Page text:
Making an exception for the compound-word requirement, you can find Newspeak words like "security assistance" for military aid, "incurring a deficit" for broke and, of course, "Washington representative" for lobbyist. That's a person who tries to get laws passed that will help the "special interests" (if you're against the Washington representative) or "the labor community" (if you're for the Washington representative). "Community" is a Newspeak word that travels well, as in the "business community," the "synfuels community" and, in a nice double whammy, the "intelligence community."
Edwin Newman, author of "Strictly Speaking" and another member of America's language police, particularly dislikes the word "funding."
"Why don't people say 'money'?" he asks. "There's something vulgar, or so it's thought, about using the term 'money.' When you say 'funding,' it implies there's some sort of process that's been gone through. This has led my wife to remark, 'Funding is the root of all evil.' "
Newspeak is also not to be confused with Congresspeak (i.e., "Will the gentleman yield" for "Shut up") or Briefingspeak, which is saying, as media spokesmen at the State Department frequently do, "The situation is confused."
"That means we don't know what the hell is going on," says a State Department official who wishes, not surprisingly, to remain anonymous.
But "moderately repressive regime," another State Department favorite, could qualify as Newspeak, as might military "exercises" and "freedom fighters," assuming you're on their side. If you're not, they're "guerrillas."
Then there's the "social safety net" for "the truly needy," and the "Aid to Families With Dependent Children" that is run by the Department of "Health and Human Services." Just what is a "human service"? It sounds vaguely religious, or maybe it's a maid. The word "welfare," as in the old Department of Health, Education and Welfare, is never, never used, although interestingly, "welfare" was once the euphemism for "relief"--as "depression" was for "recession." That was Herbert Hoover's idea; faced with the panic of 1929, he decided to call it by a word that implied a simple and temporary dip in the nation's economic state of mind. And Alfred Kahn, President Carter's inflation fighter, hated the word "recession" so much that he decreed, in one of the most brazen examples of Newspeak, that he would forever refer to it as a "banana." As in: "Between 1973 and 1975 we had the deepest banana that we had in 35 years."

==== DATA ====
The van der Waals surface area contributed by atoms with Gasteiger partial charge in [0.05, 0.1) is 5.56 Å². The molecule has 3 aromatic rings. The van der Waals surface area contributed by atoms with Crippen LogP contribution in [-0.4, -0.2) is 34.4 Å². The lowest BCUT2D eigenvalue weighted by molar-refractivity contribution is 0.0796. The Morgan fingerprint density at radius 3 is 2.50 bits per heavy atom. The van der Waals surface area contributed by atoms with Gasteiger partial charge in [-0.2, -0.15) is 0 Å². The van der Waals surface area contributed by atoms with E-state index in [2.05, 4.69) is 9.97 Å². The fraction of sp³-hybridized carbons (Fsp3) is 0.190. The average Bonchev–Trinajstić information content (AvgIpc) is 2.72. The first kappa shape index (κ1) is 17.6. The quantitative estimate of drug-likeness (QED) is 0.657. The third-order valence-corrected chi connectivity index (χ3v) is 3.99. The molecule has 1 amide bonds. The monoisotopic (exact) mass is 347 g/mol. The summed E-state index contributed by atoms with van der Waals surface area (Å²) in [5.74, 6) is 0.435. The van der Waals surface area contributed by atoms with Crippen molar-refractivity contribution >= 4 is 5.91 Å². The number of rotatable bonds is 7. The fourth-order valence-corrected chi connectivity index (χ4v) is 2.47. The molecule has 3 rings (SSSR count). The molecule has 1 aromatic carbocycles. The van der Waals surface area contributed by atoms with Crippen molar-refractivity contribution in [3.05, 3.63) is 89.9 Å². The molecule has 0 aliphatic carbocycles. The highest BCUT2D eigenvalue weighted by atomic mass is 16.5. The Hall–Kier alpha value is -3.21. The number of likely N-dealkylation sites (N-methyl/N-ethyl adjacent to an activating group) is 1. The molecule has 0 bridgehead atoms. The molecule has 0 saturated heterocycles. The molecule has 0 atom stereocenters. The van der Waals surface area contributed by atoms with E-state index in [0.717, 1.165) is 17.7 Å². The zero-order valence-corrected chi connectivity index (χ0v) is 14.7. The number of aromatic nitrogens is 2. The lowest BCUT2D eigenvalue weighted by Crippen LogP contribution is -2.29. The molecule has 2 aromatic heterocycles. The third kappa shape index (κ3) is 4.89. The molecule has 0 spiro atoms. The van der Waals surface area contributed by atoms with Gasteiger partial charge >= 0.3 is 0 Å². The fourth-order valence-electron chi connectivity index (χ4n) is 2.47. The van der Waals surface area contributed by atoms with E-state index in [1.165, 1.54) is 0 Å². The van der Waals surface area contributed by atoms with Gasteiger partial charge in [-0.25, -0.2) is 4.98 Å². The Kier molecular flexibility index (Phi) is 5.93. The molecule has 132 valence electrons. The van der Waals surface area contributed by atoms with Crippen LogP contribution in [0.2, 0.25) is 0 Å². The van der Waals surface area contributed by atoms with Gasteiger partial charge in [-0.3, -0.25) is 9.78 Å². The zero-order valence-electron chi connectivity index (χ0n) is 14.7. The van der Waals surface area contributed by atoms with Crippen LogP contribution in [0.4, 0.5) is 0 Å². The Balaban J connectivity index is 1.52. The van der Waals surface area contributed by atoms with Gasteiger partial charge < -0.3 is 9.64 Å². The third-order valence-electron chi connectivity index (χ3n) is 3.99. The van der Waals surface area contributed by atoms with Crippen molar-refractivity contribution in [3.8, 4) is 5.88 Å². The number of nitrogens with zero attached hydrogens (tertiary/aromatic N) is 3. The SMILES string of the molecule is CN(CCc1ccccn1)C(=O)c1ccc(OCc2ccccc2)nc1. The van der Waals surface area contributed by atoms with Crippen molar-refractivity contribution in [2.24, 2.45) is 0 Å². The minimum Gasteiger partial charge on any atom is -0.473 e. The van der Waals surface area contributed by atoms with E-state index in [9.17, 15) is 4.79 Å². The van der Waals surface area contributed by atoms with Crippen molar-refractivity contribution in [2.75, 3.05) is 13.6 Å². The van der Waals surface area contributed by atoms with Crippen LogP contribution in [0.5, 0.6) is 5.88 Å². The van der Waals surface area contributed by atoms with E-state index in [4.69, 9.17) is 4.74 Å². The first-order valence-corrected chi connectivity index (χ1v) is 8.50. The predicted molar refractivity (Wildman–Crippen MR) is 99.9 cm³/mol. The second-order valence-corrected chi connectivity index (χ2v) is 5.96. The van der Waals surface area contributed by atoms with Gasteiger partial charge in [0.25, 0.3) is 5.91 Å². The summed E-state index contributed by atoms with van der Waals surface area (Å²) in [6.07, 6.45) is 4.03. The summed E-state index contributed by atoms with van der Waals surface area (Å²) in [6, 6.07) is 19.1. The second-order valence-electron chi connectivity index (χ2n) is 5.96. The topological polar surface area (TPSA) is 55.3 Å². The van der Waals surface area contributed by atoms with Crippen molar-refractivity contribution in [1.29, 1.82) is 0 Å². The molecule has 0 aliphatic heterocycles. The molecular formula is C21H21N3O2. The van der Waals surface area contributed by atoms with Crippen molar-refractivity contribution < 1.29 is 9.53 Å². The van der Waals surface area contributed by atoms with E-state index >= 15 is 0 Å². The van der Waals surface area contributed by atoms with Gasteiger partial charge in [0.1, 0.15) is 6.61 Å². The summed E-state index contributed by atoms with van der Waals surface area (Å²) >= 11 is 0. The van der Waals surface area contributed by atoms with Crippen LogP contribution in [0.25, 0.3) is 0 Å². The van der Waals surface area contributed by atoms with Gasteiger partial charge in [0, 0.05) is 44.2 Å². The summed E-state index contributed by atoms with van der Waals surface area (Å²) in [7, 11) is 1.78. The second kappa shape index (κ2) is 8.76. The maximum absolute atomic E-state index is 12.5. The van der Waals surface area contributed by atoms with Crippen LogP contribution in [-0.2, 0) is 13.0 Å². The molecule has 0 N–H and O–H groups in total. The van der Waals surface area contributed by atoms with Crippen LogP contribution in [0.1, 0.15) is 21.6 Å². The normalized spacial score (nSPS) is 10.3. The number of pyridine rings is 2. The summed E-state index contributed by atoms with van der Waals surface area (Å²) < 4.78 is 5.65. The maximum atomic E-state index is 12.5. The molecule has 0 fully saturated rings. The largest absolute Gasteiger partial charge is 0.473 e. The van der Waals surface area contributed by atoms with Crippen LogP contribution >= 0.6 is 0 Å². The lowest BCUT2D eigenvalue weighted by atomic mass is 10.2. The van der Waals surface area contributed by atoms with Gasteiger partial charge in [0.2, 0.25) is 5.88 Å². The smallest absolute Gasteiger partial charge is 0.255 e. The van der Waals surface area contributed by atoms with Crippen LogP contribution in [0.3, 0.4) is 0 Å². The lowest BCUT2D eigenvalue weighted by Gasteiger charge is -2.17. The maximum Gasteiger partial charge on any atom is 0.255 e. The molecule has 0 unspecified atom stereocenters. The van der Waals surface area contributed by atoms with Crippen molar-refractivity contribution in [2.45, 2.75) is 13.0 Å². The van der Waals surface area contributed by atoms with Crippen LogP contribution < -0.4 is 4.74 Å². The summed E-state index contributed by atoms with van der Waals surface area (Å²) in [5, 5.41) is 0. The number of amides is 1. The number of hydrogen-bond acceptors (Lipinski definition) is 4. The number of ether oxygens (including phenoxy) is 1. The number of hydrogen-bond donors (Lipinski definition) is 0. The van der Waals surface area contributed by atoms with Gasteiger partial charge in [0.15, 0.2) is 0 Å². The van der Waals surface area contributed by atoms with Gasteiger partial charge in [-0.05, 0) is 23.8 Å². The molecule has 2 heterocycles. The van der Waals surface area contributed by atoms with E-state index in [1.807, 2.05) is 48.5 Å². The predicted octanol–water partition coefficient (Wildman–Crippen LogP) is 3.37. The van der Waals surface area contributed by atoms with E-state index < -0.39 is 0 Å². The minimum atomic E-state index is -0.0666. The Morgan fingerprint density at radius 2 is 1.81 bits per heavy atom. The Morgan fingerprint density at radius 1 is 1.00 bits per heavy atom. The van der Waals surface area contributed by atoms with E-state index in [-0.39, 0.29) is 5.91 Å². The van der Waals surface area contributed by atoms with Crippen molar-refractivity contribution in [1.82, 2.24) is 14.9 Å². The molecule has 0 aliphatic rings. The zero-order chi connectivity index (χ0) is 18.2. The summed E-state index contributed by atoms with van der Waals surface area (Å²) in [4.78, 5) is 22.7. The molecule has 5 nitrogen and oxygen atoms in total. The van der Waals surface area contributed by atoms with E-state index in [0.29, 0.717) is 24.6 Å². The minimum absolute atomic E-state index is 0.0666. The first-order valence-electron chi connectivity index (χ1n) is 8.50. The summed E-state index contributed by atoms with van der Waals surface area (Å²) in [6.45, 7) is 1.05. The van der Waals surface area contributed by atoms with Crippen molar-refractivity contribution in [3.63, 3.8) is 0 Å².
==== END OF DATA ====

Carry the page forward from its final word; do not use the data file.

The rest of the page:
Rep. Andrew Jacobs Jr. (D-Ind.), a congressional language watcher who says his "crying hope is that someday 'hope' will be returned as a verb and 'hopefully' as an adverb," particularly likes "executive session," which on Capitol Hill means nobody gets into the meeting but the elected politicians. Jacobs, who was reached in Indianapolis during his "district work period" ("It would be kind of you to remember that you did find me in my district," he says), also surmises that "I suppose you could say that the 'Washington work period' is a euphemism, too."
There's also "pro-life" and "pro-choice." Everybody knows pro-life means anti-abortion, but pro-life sounds so much nicer. Who isn't pro-life? Consider the alternative. The pro-abortion people, not eager to use a radioactive word like abortion, have jumped right in. What's their alternative? "Pro-repression"? In fact, the two sides have made it possible to be "pro-life" and "pro-choice" simultaneously.
Then there's "poorly buffered precipitation" for acid rain. And don't forget the increasingly popular adjective "press available," which sounds like a politician who is ready for dry cleaning. The noun is "press availability," a close cousin to "photo opportunity" and "radio actuality."
Roger Molander, the founder of Ground Zero, a group devoted to "public education" about the dangers of nuclear war, argues that even the Allied Expeditionary Force during World War I is Newspeak because "it sounds like they just went off and had an adventure." Molander also gets irked over "countervalue attack," which means that one side in a nuclear war retaliates by bombing things of value--i.e., people and cities. If they bomb just the weapons, it's a "counterforce attack."
So does all this mean that Newspeak and Orwell's 1984 are almost upon us? Not exactly, says Richard Mitchell, founder of The Underground Grammarian and an English professor at Glassboro State College in Glassboro, N.J. He's speaking at two Orwell festivals this year.
"Newspeak is most effective when we don't notice it," he says. "We see things like the Peacekeeper, and say, 'Ha, ha, ha, there they go again.' " Mitchell believes that a word like "perception" is much more dangerous, explaining:
"Suppose you make some noise about something that I'm doing that you hate. Now, I'm upset that you're making noise, and let's say I'm the secretary of state. Do I ask myself, 'Gee, am I doing the right thing?' Not anymore. Because I have a new concept. The problem is in your perception of what I'm doing."
In fact, Newspeak may create more cynicism than compliance, particularly when a nuclear reactor meltdown becomes a "superprompt critical disassembly" or when Reagan's investigation into who took Carter's debate briefing papers turns into a "vigorous monitoring."
In Orwell's 1984, he would have been praised as a "doubleplusgood duckspeaker."